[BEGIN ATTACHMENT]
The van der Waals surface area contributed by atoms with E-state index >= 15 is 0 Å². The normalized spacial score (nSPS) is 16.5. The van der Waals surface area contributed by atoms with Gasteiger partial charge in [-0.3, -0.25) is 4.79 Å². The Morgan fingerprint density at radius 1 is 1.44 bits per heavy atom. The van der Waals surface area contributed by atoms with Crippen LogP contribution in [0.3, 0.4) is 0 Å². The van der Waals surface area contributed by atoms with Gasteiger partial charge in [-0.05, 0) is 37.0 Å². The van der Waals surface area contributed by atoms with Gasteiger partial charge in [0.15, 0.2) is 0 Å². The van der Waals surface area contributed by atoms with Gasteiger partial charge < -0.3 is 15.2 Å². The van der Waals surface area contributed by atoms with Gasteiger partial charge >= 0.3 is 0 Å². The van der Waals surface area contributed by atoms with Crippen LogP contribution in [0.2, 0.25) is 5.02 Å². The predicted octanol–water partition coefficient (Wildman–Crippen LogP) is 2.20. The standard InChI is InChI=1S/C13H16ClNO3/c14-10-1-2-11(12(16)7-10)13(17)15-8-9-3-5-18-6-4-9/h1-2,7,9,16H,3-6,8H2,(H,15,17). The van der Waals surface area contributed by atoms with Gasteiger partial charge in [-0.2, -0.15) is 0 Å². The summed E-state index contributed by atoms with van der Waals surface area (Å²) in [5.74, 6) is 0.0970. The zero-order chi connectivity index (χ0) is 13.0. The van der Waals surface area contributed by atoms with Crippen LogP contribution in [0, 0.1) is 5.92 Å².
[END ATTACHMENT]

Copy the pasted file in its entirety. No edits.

The van der Waals surface area contributed by atoms with E-state index >= 15 is 0 Å². The normalized spacial score (nSPS) is 16.5. The van der Waals surface area contributed by atoms with Gasteiger partial charge in [-0.3, -0.25) is 4.79 Å². The Morgan fingerprint density at radius 1 is 1.44 bits per heavy atom. The van der Waals surface area contributed by atoms with Crippen LogP contribution in [0.3, 0.4) is 0 Å². The van der Waals surface area contributed by atoms with Gasteiger partial charge in [-0.05, 0) is 37.0 Å². The van der Waals surface area contributed by atoms with Gasteiger partial charge in [0.15, 0.2) is 0 Å². The van der Waals surface area contributed by atoms with Gasteiger partial charge < -0.3 is 15.2 Å². The van der Waals surface area contributed by atoms with Gasteiger partial charge >= 0.3 is 0 Å². The van der Waals surface area contributed by atoms with Crippen LogP contribution in [0.2, 0.25) is 5.02 Å². The predicted octanol–water partition coefficient (Wildman–Crippen LogP) is 2.20. The standard InChI is InChI=1S/C13H16ClNO3/c14-10-1-2-11(12(16)7-10)13(17)15-8-9-3-5-18-6-4-9/h1-2,7,9,16H,3-6,8H2,(H,15,17). The van der Waals surface area contributed by atoms with Gasteiger partial charge in [-0.2, -0.15) is 0 Å². The summed E-state index contributed by atoms with van der Waals surface area (Å²) in [5.74, 6) is 0.0970. The zero-order chi connectivity index (χ0) is 13.0. The van der Waals surface area contributed by atoms with Crippen LogP contribution in [0, 0.1) is 5.92 Å².